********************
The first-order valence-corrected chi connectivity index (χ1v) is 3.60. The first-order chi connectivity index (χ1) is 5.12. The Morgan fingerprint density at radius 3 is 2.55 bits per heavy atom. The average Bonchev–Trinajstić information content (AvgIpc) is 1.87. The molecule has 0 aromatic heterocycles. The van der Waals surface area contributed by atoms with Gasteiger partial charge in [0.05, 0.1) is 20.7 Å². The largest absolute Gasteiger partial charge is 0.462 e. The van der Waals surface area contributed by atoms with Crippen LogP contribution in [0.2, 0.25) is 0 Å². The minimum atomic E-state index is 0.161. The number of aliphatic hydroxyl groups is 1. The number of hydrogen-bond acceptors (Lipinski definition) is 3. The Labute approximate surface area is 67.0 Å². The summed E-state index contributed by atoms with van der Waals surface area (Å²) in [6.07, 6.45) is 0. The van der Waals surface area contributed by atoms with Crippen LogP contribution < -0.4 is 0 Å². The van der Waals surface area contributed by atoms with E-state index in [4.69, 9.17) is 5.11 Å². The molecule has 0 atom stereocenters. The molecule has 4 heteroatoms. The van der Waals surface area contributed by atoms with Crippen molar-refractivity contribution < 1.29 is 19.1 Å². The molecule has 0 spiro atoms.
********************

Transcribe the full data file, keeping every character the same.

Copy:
The first-order valence-corrected chi connectivity index (χ1v) is 3.60. The first-order chi connectivity index (χ1) is 5.12. The Morgan fingerprint density at radius 3 is 2.55 bits per heavy atom. The average Bonchev–Trinajstić information content (AvgIpc) is 1.87. The molecule has 0 aromatic heterocycles. The van der Waals surface area contributed by atoms with Gasteiger partial charge in [0.05, 0.1) is 20.7 Å². The largest absolute Gasteiger partial charge is 0.462 e. The van der Waals surface area contributed by atoms with Crippen LogP contribution in [0.2, 0.25) is 0 Å². The minimum atomic E-state index is 0.161. The number of aliphatic hydroxyl groups is 1. The number of hydrogen-bond acceptors (Lipinski definition) is 3. The Labute approximate surface area is 67.0 Å². The summed E-state index contributed by atoms with van der Waals surface area (Å²) in [6.07, 6.45) is 0. The van der Waals surface area contributed by atoms with Crippen LogP contribution < -0.4 is 0 Å². The van der Waals surface area contributed by atoms with E-state index in [4.69, 9.17) is 5.11 Å². The molecule has 0 atom stereocenters. The molecule has 4 heteroatoms. The van der Waals surface area contributed by atoms with Crippen molar-refractivity contribution < 1.29 is 19.1 Å². The molecule has 0 spiro atoms.